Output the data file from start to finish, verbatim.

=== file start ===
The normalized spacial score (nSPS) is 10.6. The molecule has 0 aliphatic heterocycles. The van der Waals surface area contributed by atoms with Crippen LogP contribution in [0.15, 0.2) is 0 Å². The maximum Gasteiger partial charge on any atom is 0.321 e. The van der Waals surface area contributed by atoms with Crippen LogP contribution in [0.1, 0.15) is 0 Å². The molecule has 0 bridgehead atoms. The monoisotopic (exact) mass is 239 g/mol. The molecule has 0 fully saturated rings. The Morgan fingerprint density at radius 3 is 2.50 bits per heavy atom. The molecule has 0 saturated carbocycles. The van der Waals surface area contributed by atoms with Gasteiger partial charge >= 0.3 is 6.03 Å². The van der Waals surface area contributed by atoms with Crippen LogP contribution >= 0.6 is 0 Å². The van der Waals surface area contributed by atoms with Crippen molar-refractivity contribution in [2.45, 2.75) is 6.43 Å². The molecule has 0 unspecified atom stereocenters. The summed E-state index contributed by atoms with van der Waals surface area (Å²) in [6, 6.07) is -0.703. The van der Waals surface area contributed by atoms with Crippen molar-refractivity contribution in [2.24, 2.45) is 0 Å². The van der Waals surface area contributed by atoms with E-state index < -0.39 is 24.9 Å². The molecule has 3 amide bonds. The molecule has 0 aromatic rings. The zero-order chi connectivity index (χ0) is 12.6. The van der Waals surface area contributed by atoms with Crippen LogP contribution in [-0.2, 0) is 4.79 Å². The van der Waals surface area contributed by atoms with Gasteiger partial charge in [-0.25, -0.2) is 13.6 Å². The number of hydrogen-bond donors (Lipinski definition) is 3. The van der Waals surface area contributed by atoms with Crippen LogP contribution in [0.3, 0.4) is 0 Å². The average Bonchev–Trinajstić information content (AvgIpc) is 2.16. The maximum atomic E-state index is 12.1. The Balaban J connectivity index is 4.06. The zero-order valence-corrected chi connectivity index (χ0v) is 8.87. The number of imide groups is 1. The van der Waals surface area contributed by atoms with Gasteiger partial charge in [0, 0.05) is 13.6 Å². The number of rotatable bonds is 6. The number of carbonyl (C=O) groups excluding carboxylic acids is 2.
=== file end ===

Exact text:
The normalized spacial score (nSPS) is 10.6. The molecule has 0 aliphatic heterocycles. The van der Waals surface area contributed by atoms with Crippen LogP contribution in [0.15, 0.2) is 0 Å². The maximum Gasteiger partial charge on any atom is 0.321 e. The van der Waals surface area contributed by atoms with Crippen LogP contribution in [0.1, 0.15) is 0 Å². The molecule has 0 bridgehead atoms. The monoisotopic (exact) mass is 239 g/mol. The molecule has 0 fully saturated rings. The Morgan fingerprint density at radius 3 is 2.50 bits per heavy atom. The molecule has 0 saturated carbocycles. The van der Waals surface area contributed by atoms with Gasteiger partial charge >= 0.3 is 6.03 Å². The van der Waals surface area contributed by atoms with Crippen LogP contribution >= 0.6 is 0 Å². The van der Waals surface area contributed by atoms with Crippen molar-refractivity contribution in [2.45, 2.75) is 6.43 Å². The molecule has 0 unspecified atom stereocenters. The summed E-state index contributed by atoms with van der Waals surface area (Å²) in [6, 6.07) is -0.703. The van der Waals surface area contributed by atoms with Crippen molar-refractivity contribution in [2.24, 2.45) is 0 Å². The van der Waals surface area contributed by atoms with E-state index < -0.39 is 24.9 Å². The molecule has 3 amide bonds. The molecule has 0 aromatic rings. The zero-order chi connectivity index (χ0) is 12.6. The van der Waals surface area contributed by atoms with Crippen LogP contribution in [-0.2, 0) is 4.79 Å². The van der Waals surface area contributed by atoms with Gasteiger partial charge in [-0.25, -0.2) is 13.6 Å². The number of hydrogen-bond donors (Lipinski definition) is 3. The van der Waals surface area contributed by atoms with Crippen LogP contribution in [0.3, 0.4) is 0 Å². The average Bonchev–Trinajstić information content (AvgIpc) is 2.16. The maximum atomic E-state index is 12.1. The Balaban J connectivity index is 4.06. The zero-order valence-corrected chi connectivity index (χ0v) is 8.87. The number of imide groups is 1. The van der Waals surface area contributed by atoms with Gasteiger partial charge in [0, 0.05) is 13.6 Å². The number of rotatable bonds is 6. The number of carbonyl (C=O) groups excluding carboxylic acids is 2.